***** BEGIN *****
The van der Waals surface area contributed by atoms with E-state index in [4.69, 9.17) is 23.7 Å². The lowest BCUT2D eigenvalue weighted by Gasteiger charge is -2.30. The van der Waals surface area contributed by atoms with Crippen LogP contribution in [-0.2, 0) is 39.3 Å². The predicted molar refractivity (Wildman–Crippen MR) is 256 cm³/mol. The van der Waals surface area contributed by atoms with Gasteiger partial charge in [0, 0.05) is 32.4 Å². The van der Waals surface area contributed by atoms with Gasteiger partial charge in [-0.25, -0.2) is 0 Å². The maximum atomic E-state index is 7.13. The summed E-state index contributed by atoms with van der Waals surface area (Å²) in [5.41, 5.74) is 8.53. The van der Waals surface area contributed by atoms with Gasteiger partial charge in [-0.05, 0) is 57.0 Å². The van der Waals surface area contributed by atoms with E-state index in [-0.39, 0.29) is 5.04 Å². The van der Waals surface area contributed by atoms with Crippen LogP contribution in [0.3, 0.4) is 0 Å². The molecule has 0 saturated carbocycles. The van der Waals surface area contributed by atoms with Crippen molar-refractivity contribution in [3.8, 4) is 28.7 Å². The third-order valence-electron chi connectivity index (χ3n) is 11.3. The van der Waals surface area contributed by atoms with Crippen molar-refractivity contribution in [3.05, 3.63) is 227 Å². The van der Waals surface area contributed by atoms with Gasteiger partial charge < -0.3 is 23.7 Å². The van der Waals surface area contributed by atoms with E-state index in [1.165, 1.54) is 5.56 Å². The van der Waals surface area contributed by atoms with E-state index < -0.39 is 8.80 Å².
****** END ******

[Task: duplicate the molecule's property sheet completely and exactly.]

The van der Waals surface area contributed by atoms with E-state index in [4.69, 9.17) is 23.7 Å². The lowest BCUT2D eigenvalue weighted by Gasteiger charge is -2.30. The van der Waals surface area contributed by atoms with Crippen LogP contribution in [-0.2, 0) is 39.3 Å². The predicted molar refractivity (Wildman–Crippen MR) is 256 cm³/mol. The van der Waals surface area contributed by atoms with Gasteiger partial charge in [0, 0.05) is 32.4 Å². The van der Waals surface area contributed by atoms with Gasteiger partial charge in [-0.25, -0.2) is 0 Å². The maximum atomic E-state index is 7.13. The summed E-state index contributed by atoms with van der Waals surface area (Å²) in [5.41, 5.74) is 8.53. The van der Waals surface area contributed by atoms with Gasteiger partial charge in [-0.05, 0) is 57.0 Å². The van der Waals surface area contributed by atoms with E-state index in [-0.39, 0.29) is 5.04 Å². The van der Waals surface area contributed by atoms with Crippen LogP contribution in [0.3, 0.4) is 0 Å². The molecule has 0 saturated carbocycles. The van der Waals surface area contributed by atoms with Crippen molar-refractivity contribution in [3.8, 4) is 28.7 Å². The third-order valence-electron chi connectivity index (χ3n) is 11.3. The van der Waals surface area contributed by atoms with Crippen molar-refractivity contribution in [3.05, 3.63) is 227 Å². The van der Waals surface area contributed by atoms with Gasteiger partial charge < -0.3 is 23.7 Å². The van der Waals surface area contributed by atoms with E-state index in [1.165, 1.54) is 5.56 Å². The van der Waals surface area contributed by atoms with E-state index < -0.39 is 8.80 Å².